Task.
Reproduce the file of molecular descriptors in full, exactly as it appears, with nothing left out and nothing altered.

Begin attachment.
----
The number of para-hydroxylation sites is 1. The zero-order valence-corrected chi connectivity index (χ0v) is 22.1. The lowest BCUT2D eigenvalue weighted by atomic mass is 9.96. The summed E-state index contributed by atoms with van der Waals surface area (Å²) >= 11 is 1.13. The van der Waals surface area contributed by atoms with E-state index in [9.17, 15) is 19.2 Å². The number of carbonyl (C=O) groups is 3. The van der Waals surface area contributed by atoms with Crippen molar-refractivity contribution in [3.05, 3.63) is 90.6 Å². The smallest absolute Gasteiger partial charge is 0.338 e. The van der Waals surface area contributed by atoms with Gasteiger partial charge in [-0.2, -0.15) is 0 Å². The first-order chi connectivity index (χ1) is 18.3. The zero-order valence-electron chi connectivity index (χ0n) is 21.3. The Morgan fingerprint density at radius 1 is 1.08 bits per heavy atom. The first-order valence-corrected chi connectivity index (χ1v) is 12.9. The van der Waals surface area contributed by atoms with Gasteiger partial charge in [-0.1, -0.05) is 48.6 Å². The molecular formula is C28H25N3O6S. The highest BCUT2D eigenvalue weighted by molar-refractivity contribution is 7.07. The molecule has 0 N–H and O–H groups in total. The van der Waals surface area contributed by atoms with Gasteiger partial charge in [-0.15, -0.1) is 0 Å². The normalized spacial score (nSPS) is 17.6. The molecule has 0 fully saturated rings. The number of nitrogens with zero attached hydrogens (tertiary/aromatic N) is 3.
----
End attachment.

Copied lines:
The number of para-hydroxylation sites is 1. The zero-order valence-corrected chi connectivity index (χ0v) is 22.1. The lowest BCUT2D eigenvalue weighted by atomic mass is 9.96. The summed E-state index contributed by atoms with van der Waals surface area (Å²) >= 11 is 1.13. The van der Waals surface area contributed by atoms with E-state index in [9.17, 15) is 19.2 Å². The number of carbonyl (C=O) groups is 3. The van der Waals surface area contributed by atoms with Crippen molar-refractivity contribution in [3.05, 3.63) is 90.6 Å². The smallest absolute Gasteiger partial charge is 0.338 e. The van der Waals surface area contributed by atoms with Gasteiger partial charge in [-0.2, -0.15) is 0 Å². The first-order chi connectivity index (χ1) is 18.3. The zero-order valence-electron chi connectivity index (χ0n) is 21.3. The Morgan fingerprint density at radius 1 is 1.08 bits per heavy atom. The first-order valence-corrected chi connectivity index (χ1v) is 12.9. The van der Waals surface area contributed by atoms with Gasteiger partial charge in [-0.1, -0.05) is 48.6 Å². The molecular formula is C28H25N3O6S. The highest BCUT2D eigenvalue weighted by molar-refractivity contribution is 7.07. The molecule has 0 N–H and O–H groups in total. The van der Waals surface area contributed by atoms with Gasteiger partial charge in [-0.15, -0.1) is 0 Å². The normalized spacial score (nSPS) is 17.6. The molecule has 0 fully saturated rings. The number of nitrogens with zero attached hydrogens (tertiary/aromatic N) is 3.